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Banking is one sector that seems to have been relatively slow to see the potential uses of social media, and there are relatively few examples of this. 

I've listed five ways that banks can benefit from the use of social media, while I've also been asking Amanda Brown from first direct about its use of social media.... 

How social media can help banks

Talk to customers / build trust

The financial sector is perhaps not that popular at the best of times, but even less so in the last couple of years. On way for banks to attempt to alter these consumer perceptions is to become more transparent, and social media can help with that. 

Just by talking to customers on their preferred social media channels can help to show a more human face to institutions and build trust.  

Customer service

The UK's banks are receiving huge numbers of complaints from customers, and and social media can provide a useful alternative to waiting in call queues. 

People with grievances about their banks are now more likely to talk about these problems on social networks, and banks can reduce the potential for brand damage by monitoring and engaging with these customers. 

Product feedback / development

Banks could use social media to test out new ideas for products and services, gather feedback from users. For example, 1st Mariner Bank used social media tools to gauge consumer needs before introducing a new type of bank account for customers. 

Media relations

Banks can also use social media tools to communicate with the media more effectively. First direct provides an alternative to dull press pages by providing a newsroom with accessible resources for journalists, including photos and videos on Flickr and YouTube, and links to Twitter feeds. 

Promoting new products and services

If you have managed to build up a decent following via Facebook or Twitter, this is a great way to introduce new products or services. If you have a great new iPhone app, then this is a great way to spread the news.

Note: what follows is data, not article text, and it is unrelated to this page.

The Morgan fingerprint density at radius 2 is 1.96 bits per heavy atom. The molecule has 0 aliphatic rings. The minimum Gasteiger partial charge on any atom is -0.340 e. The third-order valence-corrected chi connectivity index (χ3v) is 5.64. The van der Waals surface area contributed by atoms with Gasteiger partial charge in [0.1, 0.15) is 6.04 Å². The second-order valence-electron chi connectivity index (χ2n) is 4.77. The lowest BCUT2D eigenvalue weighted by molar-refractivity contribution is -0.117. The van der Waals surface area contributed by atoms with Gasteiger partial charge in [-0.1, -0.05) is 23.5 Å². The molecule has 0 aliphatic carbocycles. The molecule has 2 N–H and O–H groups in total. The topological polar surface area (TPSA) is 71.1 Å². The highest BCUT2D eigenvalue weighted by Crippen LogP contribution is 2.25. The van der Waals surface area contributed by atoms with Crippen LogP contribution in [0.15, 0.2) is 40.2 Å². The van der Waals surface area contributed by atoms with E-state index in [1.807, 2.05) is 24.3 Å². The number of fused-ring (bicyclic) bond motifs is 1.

Likewise, social media campaigns, such as first direct's 'live' campaign, which won an Innovation Award last year, are a great example. The bank asked for user feedback on its website and was then able to use this in its offline marketing, and promote the idea of transparency. 

How first direct uses social media

I've been asking Amanda Brown from first direct about the bank's use of social media. 

What is first direct's approach to social media? 

Our philosophy has always been centred around our customers. When we first set out 21 years ago, using the telephone as our primary channel, we were reacting to what we saw as an area where customers weren’t being served well. Our expansion into social media is an extension of this. It’s about allowing the customers to choose how they want to communicate and adding value to their experience.

The social media platforms that we use are each designed to fulfil a specific purpose so we use our social media newsroom, Flickr and YouTube to create a broader content offering for journalists and bloggers. We use our Twitter presence to give the media and other influencers easier ways of interacting with our press team. We use campaigns like “live” to give customers the opportunity to feed back their thoughts and we engage in further dialogue on our customer forum – Talking Point.

Which social media channels have you found to be most effective? 

It’s difficult to measure the effectiveness of channels in isolation. For us the channels are all part of a cohesive strategy, they interlink and support each other and without any one of them, the others would be less effective.

For example, we’ve increased traffic on the social media newsroom from around 10 hits per week (on the old “press” page of the .com property), to somewhere around 2,500 hits per week. This looks like a great individual success but when you look into the numbers, they are highly dependent on activity on the Twitter page, and of course, the multi-media content which gives the newsroom the added value is all hosted on other sites as well.

Audiences are in different places so to reach them, you need different tools. The social media channels we use are just tools, where we really asses the efficacy of what we’re doing isn’t at a channel specific level, it’s looking at the strategy as a whole.

How are you using social media for media relations? 

In two key ways. Firstly, we’re using the newsroom and our social media properties to create a broader content offering and to make our content much more accessible / shareable / findable. We’re also using Twitter to engage with journalists and to promote content on the newsroom.

Secondly, we’re looking at our whole approach to media relations and seeing what we can do to modernise the way we do things. This is all based on the fundamental understanding that the business model for mainstream media outlets has shifted to focus much more on online content; and a lot of what we’re now doing is designed to help media outlets build convincing content around stories.